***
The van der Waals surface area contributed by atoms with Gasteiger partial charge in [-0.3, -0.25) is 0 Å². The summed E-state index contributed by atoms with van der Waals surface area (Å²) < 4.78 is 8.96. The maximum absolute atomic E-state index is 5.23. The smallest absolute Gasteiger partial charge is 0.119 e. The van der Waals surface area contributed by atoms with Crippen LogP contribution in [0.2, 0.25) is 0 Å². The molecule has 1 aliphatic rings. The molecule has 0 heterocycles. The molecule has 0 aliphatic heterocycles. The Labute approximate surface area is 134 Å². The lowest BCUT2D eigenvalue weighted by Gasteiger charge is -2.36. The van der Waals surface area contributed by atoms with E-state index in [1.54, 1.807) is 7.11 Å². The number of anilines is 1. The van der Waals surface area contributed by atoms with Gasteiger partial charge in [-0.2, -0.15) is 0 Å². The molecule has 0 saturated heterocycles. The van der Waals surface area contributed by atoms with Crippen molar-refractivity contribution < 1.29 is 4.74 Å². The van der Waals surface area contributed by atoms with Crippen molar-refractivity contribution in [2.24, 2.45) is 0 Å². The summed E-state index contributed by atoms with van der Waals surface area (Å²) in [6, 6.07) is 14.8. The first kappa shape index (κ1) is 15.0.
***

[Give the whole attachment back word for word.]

The van der Waals surface area contributed by atoms with Gasteiger partial charge in [-0.3, -0.25) is 0 Å². The summed E-state index contributed by atoms with van der Waals surface area (Å²) < 4.78 is 8.96. The maximum absolute atomic E-state index is 5.23. The smallest absolute Gasteiger partial charge is 0.119 e. The van der Waals surface area contributed by atoms with Crippen LogP contribution in [0.2, 0.25) is 0 Å². The molecule has 1 aliphatic rings. The molecule has 0 heterocycles. The molecule has 0 aliphatic heterocycles. The Labute approximate surface area is 134 Å². The lowest BCUT2D eigenvalue weighted by Gasteiger charge is -2.36. The van der Waals surface area contributed by atoms with E-state index in [1.54, 1.807) is 7.11 Å². The number of anilines is 1. The van der Waals surface area contributed by atoms with Gasteiger partial charge in [-0.2, -0.15) is 0 Å². The molecule has 0 saturated heterocycles. The van der Waals surface area contributed by atoms with Crippen molar-refractivity contribution < 1.29 is 4.74 Å². The van der Waals surface area contributed by atoms with Crippen molar-refractivity contribution in [2.24, 2.45) is 0 Å². The summed E-state index contributed by atoms with van der Waals surface area (Å²) in [6, 6.07) is 14.8. The first kappa shape index (κ1) is 15.0.